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Japan’s Unique Museum has got Elvis Presley and Nemo under the same Roof in the form of Rocks

The museum contains different kinds of ‘jinmenseki’ or rock that look like a human face, and that includes celebrity look-alikes like Elvis Presley

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Representational image. Wikimedia Commons.

November 20, 2016: In Japan, two hours northwest of Tokyo, there’s a museum, and it’s one of its kind.

It’s known a Chinsekikan (hall of curious rocks) and it has more than 1700 rocks that appear to be like human faces.

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The museum contains different kinds of ‘jinmenseki’ or rock that look like a human face, and that includes celebrity look-alikes like Elvis Presley.

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The founder of the museum passed away in 2010 and collected rocks for more than fifty years. According to a report, he was initially drawn to rare rocks, but gradually that evolved into gathering, well, weird rocks—especially rocks that naturally resemble like that of religious figures, celebrities, movie characters, and more.

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According to a report, there is a Jesus rock, Donkey Kong rock, Boris Yeltsin rock, and even a Nemo rock.

There are some general stones, which are known as “chorus rocks”.

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Currently, there are so many rocks that all of them don’t have names. The owner occasionally asks the visitors to name the rocks.

– by Pinaz Kazi of NewsGram with inputs from various agencies. Twitter: @PinazKazi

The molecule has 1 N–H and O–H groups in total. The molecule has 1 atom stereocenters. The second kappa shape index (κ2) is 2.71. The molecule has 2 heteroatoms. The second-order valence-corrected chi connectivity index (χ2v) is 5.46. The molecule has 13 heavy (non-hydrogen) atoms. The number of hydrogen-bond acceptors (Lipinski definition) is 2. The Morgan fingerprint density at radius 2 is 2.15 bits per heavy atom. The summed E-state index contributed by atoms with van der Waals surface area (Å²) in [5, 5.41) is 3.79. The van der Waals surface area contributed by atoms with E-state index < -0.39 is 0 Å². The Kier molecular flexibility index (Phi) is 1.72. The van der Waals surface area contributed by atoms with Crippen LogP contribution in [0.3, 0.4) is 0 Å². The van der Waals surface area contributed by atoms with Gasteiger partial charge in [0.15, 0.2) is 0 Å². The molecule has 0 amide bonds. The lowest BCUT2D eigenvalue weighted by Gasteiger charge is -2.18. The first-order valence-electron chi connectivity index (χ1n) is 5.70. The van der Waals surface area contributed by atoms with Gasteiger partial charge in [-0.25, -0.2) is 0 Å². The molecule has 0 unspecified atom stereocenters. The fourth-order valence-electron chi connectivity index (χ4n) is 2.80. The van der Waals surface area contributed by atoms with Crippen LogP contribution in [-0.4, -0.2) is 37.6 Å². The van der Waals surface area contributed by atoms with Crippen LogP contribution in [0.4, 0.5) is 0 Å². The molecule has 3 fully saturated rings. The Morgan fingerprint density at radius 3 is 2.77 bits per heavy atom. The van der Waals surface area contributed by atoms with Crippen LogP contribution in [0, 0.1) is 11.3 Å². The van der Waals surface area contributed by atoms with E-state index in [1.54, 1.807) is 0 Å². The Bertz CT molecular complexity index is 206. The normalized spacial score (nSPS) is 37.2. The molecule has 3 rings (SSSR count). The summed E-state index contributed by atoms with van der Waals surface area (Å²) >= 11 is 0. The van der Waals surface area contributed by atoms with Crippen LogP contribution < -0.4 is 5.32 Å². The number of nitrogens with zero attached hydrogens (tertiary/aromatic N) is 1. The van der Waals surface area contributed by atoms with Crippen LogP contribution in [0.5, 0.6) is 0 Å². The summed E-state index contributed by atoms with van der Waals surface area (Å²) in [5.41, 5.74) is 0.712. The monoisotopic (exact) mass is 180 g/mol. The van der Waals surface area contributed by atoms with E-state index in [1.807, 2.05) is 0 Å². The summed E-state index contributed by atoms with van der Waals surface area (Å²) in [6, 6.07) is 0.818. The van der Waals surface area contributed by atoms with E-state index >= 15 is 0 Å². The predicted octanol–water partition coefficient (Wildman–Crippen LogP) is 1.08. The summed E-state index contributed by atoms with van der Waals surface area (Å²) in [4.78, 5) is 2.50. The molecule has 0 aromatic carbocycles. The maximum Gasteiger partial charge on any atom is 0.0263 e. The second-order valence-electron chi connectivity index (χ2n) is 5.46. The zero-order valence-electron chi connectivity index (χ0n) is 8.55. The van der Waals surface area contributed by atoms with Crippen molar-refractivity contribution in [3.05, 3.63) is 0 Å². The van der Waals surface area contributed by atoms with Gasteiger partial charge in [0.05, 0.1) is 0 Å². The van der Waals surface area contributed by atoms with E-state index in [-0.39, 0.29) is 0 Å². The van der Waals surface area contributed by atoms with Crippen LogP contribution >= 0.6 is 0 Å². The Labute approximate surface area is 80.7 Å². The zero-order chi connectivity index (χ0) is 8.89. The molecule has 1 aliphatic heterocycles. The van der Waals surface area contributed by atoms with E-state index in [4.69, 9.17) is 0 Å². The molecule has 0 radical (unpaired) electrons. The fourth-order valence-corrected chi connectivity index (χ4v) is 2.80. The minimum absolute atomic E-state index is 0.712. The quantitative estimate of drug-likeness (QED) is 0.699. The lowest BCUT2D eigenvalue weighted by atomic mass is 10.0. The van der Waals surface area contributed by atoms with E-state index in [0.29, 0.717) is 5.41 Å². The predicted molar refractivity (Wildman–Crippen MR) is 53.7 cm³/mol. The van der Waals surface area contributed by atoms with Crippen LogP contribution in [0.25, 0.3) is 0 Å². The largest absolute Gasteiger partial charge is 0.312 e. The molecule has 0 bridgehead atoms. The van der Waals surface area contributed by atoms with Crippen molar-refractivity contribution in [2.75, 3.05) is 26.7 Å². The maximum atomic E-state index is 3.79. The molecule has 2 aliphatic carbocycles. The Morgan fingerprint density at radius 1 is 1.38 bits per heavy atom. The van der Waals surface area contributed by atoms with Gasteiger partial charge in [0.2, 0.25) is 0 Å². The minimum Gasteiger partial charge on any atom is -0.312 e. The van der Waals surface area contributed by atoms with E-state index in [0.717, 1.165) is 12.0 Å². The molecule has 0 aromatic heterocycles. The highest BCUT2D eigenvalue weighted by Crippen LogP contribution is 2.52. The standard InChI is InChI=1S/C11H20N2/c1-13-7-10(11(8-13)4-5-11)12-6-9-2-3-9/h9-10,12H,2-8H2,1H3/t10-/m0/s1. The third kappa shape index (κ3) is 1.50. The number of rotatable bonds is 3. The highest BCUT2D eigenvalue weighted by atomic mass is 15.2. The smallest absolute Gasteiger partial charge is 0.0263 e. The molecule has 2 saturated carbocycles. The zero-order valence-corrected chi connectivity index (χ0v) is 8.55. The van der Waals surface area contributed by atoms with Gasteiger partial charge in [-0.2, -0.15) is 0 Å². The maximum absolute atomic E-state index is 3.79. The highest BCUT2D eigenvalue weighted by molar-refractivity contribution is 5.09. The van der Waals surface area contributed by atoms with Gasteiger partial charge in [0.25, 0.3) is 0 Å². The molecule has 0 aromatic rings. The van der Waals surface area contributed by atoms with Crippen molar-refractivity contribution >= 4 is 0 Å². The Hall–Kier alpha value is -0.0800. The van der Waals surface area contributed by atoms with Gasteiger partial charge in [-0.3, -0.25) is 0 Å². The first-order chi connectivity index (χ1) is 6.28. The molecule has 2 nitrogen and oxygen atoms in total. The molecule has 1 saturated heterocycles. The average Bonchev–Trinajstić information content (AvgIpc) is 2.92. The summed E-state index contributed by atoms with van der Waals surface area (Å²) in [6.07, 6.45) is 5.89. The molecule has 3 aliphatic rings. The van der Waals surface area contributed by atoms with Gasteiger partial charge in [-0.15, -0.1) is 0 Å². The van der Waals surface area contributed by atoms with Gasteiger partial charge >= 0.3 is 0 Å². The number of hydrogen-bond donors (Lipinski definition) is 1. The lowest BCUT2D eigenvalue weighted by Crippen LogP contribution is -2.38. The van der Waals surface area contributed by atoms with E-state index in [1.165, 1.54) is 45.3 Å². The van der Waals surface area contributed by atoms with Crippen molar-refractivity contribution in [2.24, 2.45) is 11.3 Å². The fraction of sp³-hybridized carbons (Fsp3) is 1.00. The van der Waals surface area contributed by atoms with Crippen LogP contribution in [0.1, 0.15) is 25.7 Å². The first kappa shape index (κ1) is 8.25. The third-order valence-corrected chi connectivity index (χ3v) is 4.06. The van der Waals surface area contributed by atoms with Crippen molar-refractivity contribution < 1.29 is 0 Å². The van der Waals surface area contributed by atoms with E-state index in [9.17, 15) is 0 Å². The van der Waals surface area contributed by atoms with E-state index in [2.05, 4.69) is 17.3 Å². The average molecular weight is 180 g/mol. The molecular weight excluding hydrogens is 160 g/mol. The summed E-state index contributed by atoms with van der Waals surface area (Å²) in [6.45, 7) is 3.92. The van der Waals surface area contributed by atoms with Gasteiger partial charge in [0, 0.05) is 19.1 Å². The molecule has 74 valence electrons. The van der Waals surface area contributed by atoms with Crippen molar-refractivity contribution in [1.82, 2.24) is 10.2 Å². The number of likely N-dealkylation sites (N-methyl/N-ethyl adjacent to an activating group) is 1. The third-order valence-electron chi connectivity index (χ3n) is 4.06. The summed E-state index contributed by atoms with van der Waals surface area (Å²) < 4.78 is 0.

Next Story

Georgia O’Keeffe’s Paintings to be Out on Display for Color Blind Visitors

One of the museum's curators, Katrina Stacy, says O'Keeffe in her later years developed visual impairment from macular degeneration and turned her attention to sculpture

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FILE - Georgia O'Keeffe stands next to her oil paintings during a press review of 121 paintings, watercolors, and drawings on exhibit at the Whitney Museum of American Art in New York, Oct. 8, 1970. VOA

The vibrant colors and hues that make up Georgia O’Keeffe’s paintings soon will be on full display for color blind visitors

The vibrant colors and hues in Georgia O’Keeffe’s paintings soon will be on full display for color blind visitors.

The Santa Fe museum announced Monday it’s teaming up with California-based EnChroma to expand the gallery experience through special glasses.

georgia o'keeffe
A Tate Modern representative poses for photographs next to “Jimson Weed/White Flower No.1” by American artist Georgia O’Keeffe at a press launch for her retrospective exhibition of over 100 works at the Tate Modern gallery in London, July 4, 2016. VOA

Starting May 3, visitors with red-green color blindness can borrow glasses to see O’Keeffe’s work in the way that she intended.

One of the museum’s curators, Katrina Stacy, says O’Keeffe in her later years developed visual impairment from macular degeneration and turned her attention to sculpture.

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Stacy says the project with EnChroma has ties to that part of the artist’s story.

EnChroma co-founder Andrew Schmeder says O’Keeffe juxtaposed colors from nature in ways that evoked emotion and seeing that relationship between colors has been challenging for people with color blindness. (VOA)